‘Please Pull the Show’: Dana Schutz Faces Renewed Protest Over Emmett Till Painting at ICA Boston

Though the painting is not in the show, activists argue that the ICA is giving institutional approval to a "violent artifact."

Dana Schutz's Shaking Out the Bed (2015). Collection of Vicki and Kent Logan, promised gift to the San Francisco Museum of Modern Art. Courtesy the artist and Petzel, New York. Photo: John Kennard.
Dana Schutz's Shaking Out the Bed (2015). Collection of Vicki and Kent Logan, promised gift to the San Francisco Museum of Modern Art. Courtesy the artist and Petzel, New York. Photo: John Kennard.

Local activists, artists, and community members are calling for the cancellation of a solo exhibition of work by Dana Schutz at the ICA Boston, which opens to the public July 26. In an open letter sent to the museum yesterday, the group criticized the institution for capitalizing on Schutz’s notoriety following her controversial contribution to the Whitney Biennial earlier this year.

Schutz’s painting Open Casket (2016), which is based on photographs of 14-year-old Emmett Till, drew protests when it was shown at the Whitney Museum this spring. The work touched off intense debate over who can and should make art about historical trauma and if and how institutions can responsibly present that work.

“Please pull the show,” the community members wrote in their July 25 letter. “This is not about censorship. This is about institutional accountability, as the institutions working with the artist are even now not acknowledging that this nation is not an even playing field. During this violent climate, to show true accountability, we need institutions to go bold.”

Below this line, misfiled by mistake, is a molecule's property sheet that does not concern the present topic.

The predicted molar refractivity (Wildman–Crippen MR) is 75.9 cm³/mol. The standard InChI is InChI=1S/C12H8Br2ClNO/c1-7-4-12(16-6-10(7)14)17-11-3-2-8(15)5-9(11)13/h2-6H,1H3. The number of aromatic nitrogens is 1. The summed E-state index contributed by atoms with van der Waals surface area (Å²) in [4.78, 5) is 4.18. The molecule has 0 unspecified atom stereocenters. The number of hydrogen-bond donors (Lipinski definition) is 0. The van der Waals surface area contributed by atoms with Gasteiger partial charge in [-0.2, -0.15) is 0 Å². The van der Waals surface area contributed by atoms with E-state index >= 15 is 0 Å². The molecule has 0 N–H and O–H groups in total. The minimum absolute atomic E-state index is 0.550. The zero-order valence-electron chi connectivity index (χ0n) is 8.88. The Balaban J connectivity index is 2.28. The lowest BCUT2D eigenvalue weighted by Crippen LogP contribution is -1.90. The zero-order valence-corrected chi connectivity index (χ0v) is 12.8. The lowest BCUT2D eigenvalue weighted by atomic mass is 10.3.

The exhibition, which has been in the works for two years, presents around 20 works by Schutz created over the past decade and focuses on her move toward increasingly complex, large-scale compositions. The museum “never considered” including Open Casket, Eva Respini, the ICA Boston’s chief curator who organized the exhibition, told artnet News.

At the same time, Respini says, the Whitney controversy unfolded so publicly that the museum felt it must acknowledge it somehow. “We understand that people now read her work through this lens,” she says. The museum will address the issue in the exhibition’s wall text and through a series of public talks.

The Institute of Contemporary Art, Boston. Image courtesy ICA Boston.

The Institute of Contemporary Art, Boston. Image courtesy ICA Boston.

Several local artists first raised concerns about the show on the museum’s Facebook page earlier this month. The museum reached out to the artists later that day to arrange a meeting, according to Respini. She and several museum representatives had a three-hour discussion with a group of nine community members on July 20.

Following the discussion, members of the group wrote the ICA to restate their opposition to the exhibition. “At this point we are unconvinced that ICA has the will to challenge the egregiousness of continued institutional backing of this type of violent artifact,” they said. The exhibition capitalizes on Schutz’s notoriety, “not only directly benefiting her access and future opportunities, but also the institution’s.”

The open letter was signed by five people who were at that meeting: Megan Smith, Allison Disher, Stephanie Houten, Pampi, and Vonds DuBuisson. Three others are listed as “[c]ommunity members we are organizing with who were not present at July 20 meeting”: Dr. Barbara Lewis, Chrislene DeJean, and Mallory Hanora.

Respini says the museum has been discussing how best to address the controversy over the past few months. “We had a number of internal meetings and conversations with colleagues, members of our community, artists,” she says.